16 Apr 2013

New White Paper would make NSW planning system more strategic and community-based

The NSW Government's long-awaited White Paper - A New Planning System for NSW builds on the Green Paper on a New Planning System for NSW released last year to create what the Government hopes will be a strategic, streamlined and depoliticised planning system.

Two exposure draft bills have also been released for consultation, the Exposure Planning Bill 2013 (Planning Bill), and the Exposure Planning Administration Bill 2013. The closing date for submissions is 28 June 2013.

Our full analysis will follow shortly.

The five elements of reform

The Government states that the White Paper provides the detail around the following five fundamental reforms:

1. Delivery Culture: A new culture will promote cooperation and community participation. There will be regular and mandatory performance reporting for strategic planning at all levels.

2. Community Participation: The legislation will provide for a Community Participation Charter with clear objectives for community participation. Planning authorities will be required to prepare a Community Participation Plan to describe how the community will be actively engaged.

3. Strategic Planning: There will a shift to evidence based, whole of Government strategic planning in the development of plans, community and stakeholder engagement and decision-making.

4. Development Assessment: Development Assessment will be transformed through a performance based system where decisions are made faster and more transparent. It makes greater use of code complying development and removes layers of assessment.

5. Provision of Infrastructure: Ensuring planning and delivery for development and supporting infrastructure occur at the same time.

These elements are reflected in the substantially re-written objects of the proposed Bill compared to those currently set out in the Environmental Planning and Assessment Act 1979 (EP&A Act). One noticeable omission from the objects is the express object to "encourage ecological sustainable development", which has been the basis for numerous legal challenges to development approvals in recent years.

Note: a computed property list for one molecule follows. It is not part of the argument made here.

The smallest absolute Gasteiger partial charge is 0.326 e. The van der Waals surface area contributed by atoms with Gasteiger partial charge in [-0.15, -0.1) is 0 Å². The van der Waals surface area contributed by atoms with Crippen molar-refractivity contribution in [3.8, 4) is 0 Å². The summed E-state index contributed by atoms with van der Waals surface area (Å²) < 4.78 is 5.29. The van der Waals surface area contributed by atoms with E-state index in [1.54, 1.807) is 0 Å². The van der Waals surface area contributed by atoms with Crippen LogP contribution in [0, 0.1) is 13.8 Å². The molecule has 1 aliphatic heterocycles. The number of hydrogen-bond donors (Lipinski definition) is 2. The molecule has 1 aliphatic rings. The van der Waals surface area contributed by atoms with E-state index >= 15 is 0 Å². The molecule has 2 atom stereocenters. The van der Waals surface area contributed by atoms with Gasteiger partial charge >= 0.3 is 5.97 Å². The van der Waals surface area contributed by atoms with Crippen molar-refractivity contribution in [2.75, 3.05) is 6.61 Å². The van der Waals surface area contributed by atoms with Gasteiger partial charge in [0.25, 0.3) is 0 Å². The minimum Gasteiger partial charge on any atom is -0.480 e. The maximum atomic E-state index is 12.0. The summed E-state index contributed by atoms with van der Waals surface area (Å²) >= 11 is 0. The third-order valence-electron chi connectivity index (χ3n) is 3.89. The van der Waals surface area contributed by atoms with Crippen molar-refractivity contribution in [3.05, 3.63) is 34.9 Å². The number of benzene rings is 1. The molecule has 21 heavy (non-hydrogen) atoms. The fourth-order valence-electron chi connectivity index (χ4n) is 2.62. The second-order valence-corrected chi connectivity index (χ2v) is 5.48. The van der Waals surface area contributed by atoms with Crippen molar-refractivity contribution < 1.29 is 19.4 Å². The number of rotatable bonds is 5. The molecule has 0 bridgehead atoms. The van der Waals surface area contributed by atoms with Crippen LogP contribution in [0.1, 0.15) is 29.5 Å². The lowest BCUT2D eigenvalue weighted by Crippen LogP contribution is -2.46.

Community participation

All planning authorities must abide by a Community Participation Charter that will form part of the new planning legislation. This will go beyond the traditional advertising and requests for comments – people can be randomly selected to give their feedback.

Strategic focus: A hierarchy of plans

The White Paper clearly articulates how the various levels of planning will work together, although this is similar to the hierarchy that presently exists under the EP&A Act.

At the top will be NSW Planning Policies developed by the State Government. These set the State’s planning objectives and priorities.

Below them will be Regional Growth Plans, also developed by the State Government. These establish the vision and growth strategy for the region, including region wide housing, employment, environmental and conservation objectives.

Groups of councils will form Subregional Planning Boards, which will develop Subregional Delivery Plans. Along with setting visions for the subregion consistent with the objectives in the Regional Growth Plans, these will develop delivery tools, including zoning areas of subregional significance.